They maintained that all stakeholders particularly local community members needed to be abreast of all of these initiatives, so that they could make informed proposals and decisions.
CSOs have been educating forest fringe communities on some of these initiatives, but members believed that the onus was on the FC to spearhead such education, as spelt out in the Forestry Commission Service Charter.
The Charter mandates the Commission to educate the public and forest fringe communities on forestry issues among other things.
They were also concerned about how local communities would fare following the implementation of these initiatives. The participants wondered whether community members would still have free access to the forests.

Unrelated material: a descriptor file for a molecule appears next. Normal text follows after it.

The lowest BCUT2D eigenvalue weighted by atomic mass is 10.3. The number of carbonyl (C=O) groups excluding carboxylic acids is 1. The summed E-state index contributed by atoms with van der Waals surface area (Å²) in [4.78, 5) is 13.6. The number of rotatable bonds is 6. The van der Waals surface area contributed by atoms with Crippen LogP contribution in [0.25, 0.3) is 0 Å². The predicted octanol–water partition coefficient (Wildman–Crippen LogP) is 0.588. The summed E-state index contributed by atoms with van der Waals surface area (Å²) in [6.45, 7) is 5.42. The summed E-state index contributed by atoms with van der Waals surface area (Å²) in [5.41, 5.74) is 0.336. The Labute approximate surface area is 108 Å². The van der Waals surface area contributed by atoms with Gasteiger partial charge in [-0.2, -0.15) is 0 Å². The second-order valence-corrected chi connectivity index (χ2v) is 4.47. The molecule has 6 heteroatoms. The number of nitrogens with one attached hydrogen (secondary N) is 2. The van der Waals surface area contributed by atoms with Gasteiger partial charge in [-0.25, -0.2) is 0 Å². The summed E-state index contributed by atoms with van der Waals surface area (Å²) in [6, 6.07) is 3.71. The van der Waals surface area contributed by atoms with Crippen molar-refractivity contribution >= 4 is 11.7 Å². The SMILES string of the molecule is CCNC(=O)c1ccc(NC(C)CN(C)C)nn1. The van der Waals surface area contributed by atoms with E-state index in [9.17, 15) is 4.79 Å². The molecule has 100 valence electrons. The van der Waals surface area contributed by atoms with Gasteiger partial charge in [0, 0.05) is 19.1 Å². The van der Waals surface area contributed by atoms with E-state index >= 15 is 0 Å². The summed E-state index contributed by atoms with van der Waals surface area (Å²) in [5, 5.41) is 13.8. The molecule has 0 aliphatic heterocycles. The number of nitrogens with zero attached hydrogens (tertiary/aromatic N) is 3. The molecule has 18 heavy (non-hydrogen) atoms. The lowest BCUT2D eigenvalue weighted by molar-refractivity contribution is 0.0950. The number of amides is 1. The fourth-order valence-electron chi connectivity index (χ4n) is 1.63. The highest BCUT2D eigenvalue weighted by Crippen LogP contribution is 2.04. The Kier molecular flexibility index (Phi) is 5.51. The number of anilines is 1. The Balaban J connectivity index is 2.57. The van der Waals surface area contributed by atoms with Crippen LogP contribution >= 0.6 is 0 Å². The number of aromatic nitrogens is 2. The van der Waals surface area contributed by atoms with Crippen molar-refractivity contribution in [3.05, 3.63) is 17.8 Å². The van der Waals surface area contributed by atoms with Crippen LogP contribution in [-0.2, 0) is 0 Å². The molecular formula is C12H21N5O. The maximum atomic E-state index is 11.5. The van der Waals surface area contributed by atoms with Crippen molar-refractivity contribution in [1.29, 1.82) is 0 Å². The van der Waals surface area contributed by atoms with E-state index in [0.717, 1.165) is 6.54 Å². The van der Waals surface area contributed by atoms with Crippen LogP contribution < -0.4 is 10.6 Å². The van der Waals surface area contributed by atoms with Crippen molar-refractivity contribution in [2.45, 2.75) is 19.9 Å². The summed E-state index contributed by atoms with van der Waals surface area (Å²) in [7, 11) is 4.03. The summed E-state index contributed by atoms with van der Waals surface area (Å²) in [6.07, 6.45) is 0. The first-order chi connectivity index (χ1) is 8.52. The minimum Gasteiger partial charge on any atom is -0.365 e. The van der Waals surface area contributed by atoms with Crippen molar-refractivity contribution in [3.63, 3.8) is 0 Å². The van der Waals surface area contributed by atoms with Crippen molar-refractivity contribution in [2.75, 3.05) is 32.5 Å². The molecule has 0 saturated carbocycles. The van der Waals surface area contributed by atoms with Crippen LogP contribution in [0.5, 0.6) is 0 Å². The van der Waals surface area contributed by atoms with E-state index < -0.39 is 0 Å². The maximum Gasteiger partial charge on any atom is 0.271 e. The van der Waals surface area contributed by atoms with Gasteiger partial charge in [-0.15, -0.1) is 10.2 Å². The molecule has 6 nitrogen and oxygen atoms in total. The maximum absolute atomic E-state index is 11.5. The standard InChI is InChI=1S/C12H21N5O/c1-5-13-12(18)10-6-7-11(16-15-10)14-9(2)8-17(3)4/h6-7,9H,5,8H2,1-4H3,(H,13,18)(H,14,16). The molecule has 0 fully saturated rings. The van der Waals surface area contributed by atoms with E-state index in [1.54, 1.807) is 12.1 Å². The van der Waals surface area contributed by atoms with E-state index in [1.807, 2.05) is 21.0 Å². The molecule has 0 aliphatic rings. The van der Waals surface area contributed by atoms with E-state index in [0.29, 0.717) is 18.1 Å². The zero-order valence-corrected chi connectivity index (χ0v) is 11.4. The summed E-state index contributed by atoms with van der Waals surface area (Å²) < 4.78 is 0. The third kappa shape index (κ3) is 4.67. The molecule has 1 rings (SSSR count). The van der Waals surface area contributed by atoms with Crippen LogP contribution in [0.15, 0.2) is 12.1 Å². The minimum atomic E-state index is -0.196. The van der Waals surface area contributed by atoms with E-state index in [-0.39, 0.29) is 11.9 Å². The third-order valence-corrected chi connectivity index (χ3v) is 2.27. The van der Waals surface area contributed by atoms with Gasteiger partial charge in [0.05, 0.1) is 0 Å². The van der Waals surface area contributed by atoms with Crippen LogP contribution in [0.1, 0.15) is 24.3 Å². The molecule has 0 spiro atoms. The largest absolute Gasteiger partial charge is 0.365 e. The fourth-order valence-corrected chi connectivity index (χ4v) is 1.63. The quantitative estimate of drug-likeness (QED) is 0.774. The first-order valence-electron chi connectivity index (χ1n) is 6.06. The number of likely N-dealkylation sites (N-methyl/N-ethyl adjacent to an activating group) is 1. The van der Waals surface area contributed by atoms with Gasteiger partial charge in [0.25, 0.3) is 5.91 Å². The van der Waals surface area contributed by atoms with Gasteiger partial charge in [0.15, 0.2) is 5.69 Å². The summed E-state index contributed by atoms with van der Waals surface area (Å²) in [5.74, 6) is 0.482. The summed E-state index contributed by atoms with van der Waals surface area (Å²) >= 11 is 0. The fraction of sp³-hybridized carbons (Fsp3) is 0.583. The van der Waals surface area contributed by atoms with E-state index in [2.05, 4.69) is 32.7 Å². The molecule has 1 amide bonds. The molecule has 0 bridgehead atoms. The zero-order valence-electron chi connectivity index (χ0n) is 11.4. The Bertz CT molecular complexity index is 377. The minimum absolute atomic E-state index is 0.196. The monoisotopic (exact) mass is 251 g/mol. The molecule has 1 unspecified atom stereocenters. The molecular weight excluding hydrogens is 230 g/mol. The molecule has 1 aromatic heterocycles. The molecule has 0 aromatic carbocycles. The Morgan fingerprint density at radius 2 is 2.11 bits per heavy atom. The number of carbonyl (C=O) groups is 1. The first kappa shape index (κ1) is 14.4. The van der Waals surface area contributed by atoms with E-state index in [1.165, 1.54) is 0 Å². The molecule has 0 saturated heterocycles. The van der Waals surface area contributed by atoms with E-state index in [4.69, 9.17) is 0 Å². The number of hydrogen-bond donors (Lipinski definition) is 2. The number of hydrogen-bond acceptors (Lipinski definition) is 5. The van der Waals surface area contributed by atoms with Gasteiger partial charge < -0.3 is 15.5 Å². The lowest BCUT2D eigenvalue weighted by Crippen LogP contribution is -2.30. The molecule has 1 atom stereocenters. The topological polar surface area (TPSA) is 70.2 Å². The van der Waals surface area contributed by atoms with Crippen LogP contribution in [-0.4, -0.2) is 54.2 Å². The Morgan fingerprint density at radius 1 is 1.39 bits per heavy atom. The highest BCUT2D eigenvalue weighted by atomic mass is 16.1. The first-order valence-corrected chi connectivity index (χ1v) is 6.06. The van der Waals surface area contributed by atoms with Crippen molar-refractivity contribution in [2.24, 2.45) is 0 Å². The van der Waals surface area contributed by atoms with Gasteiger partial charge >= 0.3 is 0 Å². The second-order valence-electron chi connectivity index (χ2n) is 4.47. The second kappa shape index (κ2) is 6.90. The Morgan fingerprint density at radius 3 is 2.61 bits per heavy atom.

They contended that if access would be denied them, then efforts should be made to adequately compensate them.
The participants appreciated the on-going policy reform to review specific polices including the 1994 Forest and Wildlife Policy, saying there are lots of issues to be considered for incorporation in the new document.
They declared that their interest as CSOs was to ensure that the final product addresses issues such as local community rights of access and equitable benefits sharing.
Source: All Africa.Com – 13 Jan 2012